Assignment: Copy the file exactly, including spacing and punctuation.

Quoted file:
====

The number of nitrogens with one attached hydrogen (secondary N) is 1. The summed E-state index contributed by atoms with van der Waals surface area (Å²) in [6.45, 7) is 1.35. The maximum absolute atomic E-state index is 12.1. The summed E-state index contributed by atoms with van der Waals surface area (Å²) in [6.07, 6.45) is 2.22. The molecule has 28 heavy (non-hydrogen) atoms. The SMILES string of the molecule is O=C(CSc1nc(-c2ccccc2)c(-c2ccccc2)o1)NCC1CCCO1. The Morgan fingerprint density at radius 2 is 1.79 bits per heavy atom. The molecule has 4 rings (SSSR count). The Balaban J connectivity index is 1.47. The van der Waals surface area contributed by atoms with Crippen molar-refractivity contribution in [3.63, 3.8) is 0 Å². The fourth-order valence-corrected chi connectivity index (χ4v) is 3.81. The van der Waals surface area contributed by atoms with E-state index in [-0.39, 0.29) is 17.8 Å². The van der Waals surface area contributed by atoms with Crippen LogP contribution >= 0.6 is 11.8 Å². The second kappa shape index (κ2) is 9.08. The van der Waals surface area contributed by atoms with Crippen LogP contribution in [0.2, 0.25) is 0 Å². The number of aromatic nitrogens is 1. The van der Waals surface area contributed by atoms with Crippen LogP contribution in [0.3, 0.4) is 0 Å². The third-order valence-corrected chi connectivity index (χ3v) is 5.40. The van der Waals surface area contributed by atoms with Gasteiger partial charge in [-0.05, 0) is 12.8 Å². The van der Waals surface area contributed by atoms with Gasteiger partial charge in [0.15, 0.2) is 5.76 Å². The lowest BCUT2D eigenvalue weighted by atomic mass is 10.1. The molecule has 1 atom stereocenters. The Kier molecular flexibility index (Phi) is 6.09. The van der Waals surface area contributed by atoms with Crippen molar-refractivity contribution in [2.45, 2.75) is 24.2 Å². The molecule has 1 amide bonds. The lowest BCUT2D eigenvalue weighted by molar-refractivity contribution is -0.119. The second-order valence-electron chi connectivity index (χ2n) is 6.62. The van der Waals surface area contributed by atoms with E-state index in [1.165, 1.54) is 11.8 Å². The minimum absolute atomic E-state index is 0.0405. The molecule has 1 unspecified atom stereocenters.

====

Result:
The number of nitrogens with one attached hydrogen (secondary N) is 1. The summed E-state index contributed by atoms with van der Waals surface area (Å²) in [6.45, 7) is 1.35. The maximum absolute atomic E-state index is 12.1. The summed E-state index contributed by atoms with van der Waals surface area (Å²) in [6.07, 6.45) is 2.22. The molecule has 28 heavy (non-hydrogen) atoms. The SMILES string of the molecule is O=C(CSc1nc(-c2ccccc2)c(-c2ccccc2)o1)NCC1CCCO1. The Morgan fingerprint density at radius 2 is 1.79 bits per heavy atom. The molecule has 4 rings (SSSR count). The Balaban J connectivity index is 1.47. The van der Waals surface area contributed by atoms with Crippen molar-refractivity contribution in [3.63, 3.8) is 0 Å². The fourth-order valence-corrected chi connectivity index (χ4v) is 3.81. The van der Waals surface area contributed by atoms with E-state index in [-0.39, 0.29) is 17.8 Å². The van der Waals surface area contributed by atoms with Crippen LogP contribution >= 0.6 is 11.8 Å². The second kappa shape index (κ2) is 9.08. The van der Waals surface area contributed by atoms with Crippen LogP contribution in [0.2, 0.25) is 0 Å². The number of aromatic nitrogens is 1. The van der Waals surface area contributed by atoms with Crippen LogP contribution in [0.3, 0.4) is 0 Å². The third-order valence-corrected chi connectivity index (χ3v) is 5.40. The van der Waals surface area contributed by atoms with Gasteiger partial charge in [-0.05, 0) is 12.8 Å². The van der Waals surface area contributed by atoms with Gasteiger partial charge in [0.15, 0.2) is 5.76 Å². The lowest BCUT2D eigenvalue weighted by atomic mass is 10.1. The molecule has 1 atom stereocenters. The Kier molecular flexibility index (Phi) is 6.09. The van der Waals surface area contributed by atoms with Crippen molar-refractivity contribution in [2.45, 2.75) is 24.2 Å². The molecule has 1 amide bonds. The lowest BCUT2D eigenvalue weighted by molar-refractivity contribution is -0.119. The second-order valence-electron chi connectivity index (χ2n) is 6.62. The van der Waals surface area contributed by atoms with E-state index in [1.165, 1.54) is 11.8 Å². The minimum absolute atomic E-state index is 0.0405. The molecule has 1 unspecified atom stereocenters.